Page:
Presentation on theme: "Acceptable Use of Computer and Network Resources Jim Conroy Acting Director, Academic Computing Services September 9, 2013."— Presentation transcript:
Acceptable Use of Computer and Network Resources Jim Conroy Acting Director, Academic Computing Services September 9, 2013
Computing and network resources are shared resources. Software, data, and network resources are covered by license agreements and contracts. Intellectual property rights. Public agencies operate under state and federal law. Personal privacy and respect.
BU Computing and Network Acceptable Use Policy BU Computing and Network Acceptable Use Policy ◦ Approved by University Governance group called ACET ◦ Referenced in Rules of Student Conduct Student Judiciary Academic Honesty University Police
Use “consistent with the education, research and public service mission” Users: “those individuals provided a username and password” “…right to limit access to its networks…” for violations. “Non-University-owned computers, which house material, which violates the University’s policies, are subject to network disconnection without notice.”
“Although the University does not generally monitor or restrict the content of material transported across networks, it reserves the right to access and review all aspects of its computing systems and networks, including individual login sessions and account files, to investigate performance or system problems, search for viruses and other harmful programs, or upon reasonable cause to determine if a user is violating this policy or state or federal laws.”
We don’t monitor content, but there are situations in which we will!!
Breaching Security ◦ Ultrinsic (requires student to provide id and password to university account) Unauthorized Monitoring Flooding Private Commercial Purposes Political Advertising or Campaigning Modifying software or software installation
Password “does not guarantee privacy” BU “not responsible for the loss of users’ files or data” “computer files, including e-mail, may be considered “records“”
Not “personal and private” “While administrators will not routinely monitor individual email and will take reasonable precautions to protect the privacy of Email, program managers and technical staff may access a student’s Email: ◦ To diagnose and resolve technical problems involving the system, and/or ◦ To investigate possible misuse of Email when a reasonable suspicion of abuse exists or in conjunction with an approved investigation. “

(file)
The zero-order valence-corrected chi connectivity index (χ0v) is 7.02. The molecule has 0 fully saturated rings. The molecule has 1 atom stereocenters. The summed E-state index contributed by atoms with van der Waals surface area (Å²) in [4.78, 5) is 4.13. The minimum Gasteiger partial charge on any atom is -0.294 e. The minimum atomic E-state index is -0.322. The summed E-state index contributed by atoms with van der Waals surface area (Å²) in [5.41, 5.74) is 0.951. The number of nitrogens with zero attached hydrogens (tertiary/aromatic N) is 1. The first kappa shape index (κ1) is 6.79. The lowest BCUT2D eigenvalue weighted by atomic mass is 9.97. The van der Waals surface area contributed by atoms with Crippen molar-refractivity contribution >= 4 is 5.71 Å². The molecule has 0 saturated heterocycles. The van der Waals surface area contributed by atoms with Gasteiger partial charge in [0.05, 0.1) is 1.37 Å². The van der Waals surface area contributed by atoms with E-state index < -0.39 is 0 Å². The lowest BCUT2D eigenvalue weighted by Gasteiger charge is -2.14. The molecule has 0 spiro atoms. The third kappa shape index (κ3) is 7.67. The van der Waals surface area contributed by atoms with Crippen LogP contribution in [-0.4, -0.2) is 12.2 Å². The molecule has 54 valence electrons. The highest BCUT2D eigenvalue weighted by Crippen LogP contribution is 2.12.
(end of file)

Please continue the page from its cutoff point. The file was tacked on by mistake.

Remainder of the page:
Messages sent/received as BU business: ◦ Be considered state records under applicable state regulations; ◦ Be releasable to the public under the Freedom of Information Law; ◦ Require special measures to comply with the Personal Privacy Protection Law All messages “may be subject to discovery proceedings in legal actions.”
Digital Millenium Copyright Act (1998) ◦ Music, movies, TV shows, games, books, software Infringement notifications
Universities should actively discourage sharing of copyrighted material Universities should provide legal opportunities to obtain music, video content on line ◦ Amazon ◦ iTunes ◦ NetFlix
Copyright infringement is the act of exercising, without permission or legal authority, one or more of the exclusive rights granted to the copyright owner under section 106 of the Copyright Act (Title 17 of the United States Code). These rights include the right to reproduce or distribute a copyrighted work. In the file-sharing context, downloading or uploading substantial parts of a copyrighted work without authority constitutes an infringement. Penalties for copyright infringement include civil and criminal penalties. In general, anyone found liable for civil copyright infringement may be ordered to pay either actual damages or "statutory" damages affixed at not less than $750 and not more than $30,000 per work infringed. For "willful" infringement, a court may award up to $150,000 per work infringed. A court can, in its discretion, also assess costs and attorneys' fees. For details, see Title 17, United States Code, Sections 504, 505. Willful copyright infringement can also result in criminal penalties, including imprisonment of up to five years and fines of up to $250,000 per offense. For more information, please see the website of the U.S. Copyright Office at www.copyright.gov, especially their FAQs at www.copyright.gov/help/faq.www.copyright.gov www.copyright.gov/help/faq
Identify offender and / or location Communicate with offender via e-mail Reply acknowledges understanding (first offense) No reply: place in quarantine Quarantined offender signs “memo of understanding” Repeat offender or refuse to sign results in disconnection from Res Hall net and referral to Student Judiciary.